Advanced paternal age associated with an elevated risk for schizophrenia in offspring in a Japanese population.
ABSTRACT Advanced paternal age at birth as a risk for schizophrenia in the adult offspring has been reported in previous studies exclusively conducted in Western countries and Israel. The question has arisen whether this finding could be replicated in countries with socially and culturally different attitudes toward marriage, including factors such as age at marriage. To address this question, we conducted a case-control study of a Japanese population.
The subjects were representative inpatients with a DSM-IV diagnosis of schizophrenia. Unrelated healthy volunteers were recruited as control subjects. This study was conducted as one of a series of the projects by use of "The Mother and Child Health Handbooks (MCHHs)," from which information on parental characteristics around the time of birth, including parental ages at birth, had been extracted and recorded on computer.
Ninety-nine subjects with schizophrenia and 381 healthy control subjects enrolled for the study. Advanced paternal, but not maternal, age was associated with an elevated risk for schizophrenia. Reproducibility of the association across different cultures is suggestive of a causal link.
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ABSTRACT: We measured the association between paternal age and schizophrenia (SCZ), autism spectrum disorders (ASD), major depressive disorder (MDD), and bipolar disorder (BPD) in the Dutch population. In total, 14231 patients and 56924 matched controls were collected and analyzed for an association with paternal age by logistic regression. ASD is significantly associated with increased paternal age: Older fathers >40 years of age have a 3.3 times increased odds of having a child with ASD compared to young fathers <20 years of age. SCZ has significant associations for fathers aged >35 years (OR=1.27, 95% Confidence Interval: 1.05 and 1.53). For MDD, both younger and older fathers have increased odds. No association was found for BPD. The effects of paternal age as a risk factor are different for ASD and SCZ on one hand, and the affective disorders on the other hand. Different types of association might indicate different biological or psychosocial mechanisms. Late paternity (associated with predispositions to psychiatric disorders) seems the most probable explanation for the association with paternal age.Schizophrenia Research 07/2011; 129(2-3):128-32. DOI:10.1016/j.schres.2011.03.021 · 4.43 Impact Factor
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ABSTRACT: Paternal age related schizophrenia (PARS) has been proposed as a subgroup of schizophrenia with distinct etiology, pathophysiology and symptoms. This study uses a k-means clustering analysis approach to generate hypotheses about differences between PARS and other cases of schizophrenia. We studied PARS (operationally defined as not having any family history of schizophrenia among first and second-degree relatives and fathers' age at birth ≥ 35 years) in a series of schizophrenia cases recruited from a research unit. Data were available on demographic variables, symptoms (Positive and Negative Syndrome Scale; PANSS), cognitive tests (Wechsler Adult Intelligence Scale-Revised; WAIS-R) and olfaction (University of Pennsylvania Smell Identification Test; UPSIT). We conducted a series of k-means clustering analyses to identify clusters of cases containing high concentrations of PARS. Two analyses generated clusters with high concentrations of PARS cases. The first analysis (N=136; PARS=34) revealed a cluster containing 83% PARS cases, in which the patients showed a significant discrepancy between verbal and performance intelligence. The mean paternal and maternal ages were 41 and 33, respectively. The second analysis (N=123; PARS=30) revealed a cluster containing 71% PARS cases, of which 93% were females; the mean age of onset of psychosis, at 17.2, was significantly early. These results strengthen the evidence that PARS cases differ from other patients with schizophrenia. Hypothesis-generating findings suggest that features of PARS may include a discrepancy between verbal and performance intelligence, and in females, an early age of onset. These findings provide a rationale for separating these phenotypes from others in future clinical, genetic and pathophysiologic studies of schizophrenia and in considering responses to treatment.Schizophrenia Research 02/2011; 128(1-3):143-9. DOI:10.1016/j.schres.2011.02.006 · 4.43 Impact Factor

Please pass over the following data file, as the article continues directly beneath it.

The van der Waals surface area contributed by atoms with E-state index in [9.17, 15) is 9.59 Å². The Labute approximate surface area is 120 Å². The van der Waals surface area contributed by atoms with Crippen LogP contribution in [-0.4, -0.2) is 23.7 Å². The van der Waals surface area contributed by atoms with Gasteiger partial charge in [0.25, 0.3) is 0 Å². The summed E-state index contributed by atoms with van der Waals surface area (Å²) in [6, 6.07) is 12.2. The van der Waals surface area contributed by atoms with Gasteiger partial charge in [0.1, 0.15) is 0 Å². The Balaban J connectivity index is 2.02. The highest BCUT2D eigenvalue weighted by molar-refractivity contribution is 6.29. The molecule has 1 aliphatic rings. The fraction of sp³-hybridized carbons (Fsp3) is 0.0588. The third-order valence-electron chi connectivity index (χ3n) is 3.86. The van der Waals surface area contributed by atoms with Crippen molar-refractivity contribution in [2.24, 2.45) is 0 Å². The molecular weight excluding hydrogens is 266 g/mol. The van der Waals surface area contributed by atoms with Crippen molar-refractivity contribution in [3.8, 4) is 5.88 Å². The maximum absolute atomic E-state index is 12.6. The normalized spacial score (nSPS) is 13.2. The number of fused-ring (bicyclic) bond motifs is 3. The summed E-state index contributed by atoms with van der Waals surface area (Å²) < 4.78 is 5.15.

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ABSTRACT: Evolutionary Psychology studies suggest that women prefer slightly older or similarly aged partners, although to date few hypotheses have been put forth to explain this pattern of choice. Several recent studies have shown changes in male reproductive parameters as a result of increased age. In the current review of medical literature, we found evidence that much older men are more likely to be infertile, women with much older partners are more likely to experience problems during pregnancy, and children of much older men are more likely to have genetic abnormalities. Based on these findings, we suggest that reproducing with much older men does not represent the best reproductive option for women, which would explain the female preference for only slightly older or similarly-aged mates.Estudos de Psicologia (Natal) 01/2010; 15:119-123. DOI:10.1590/S1413-294X2010000100016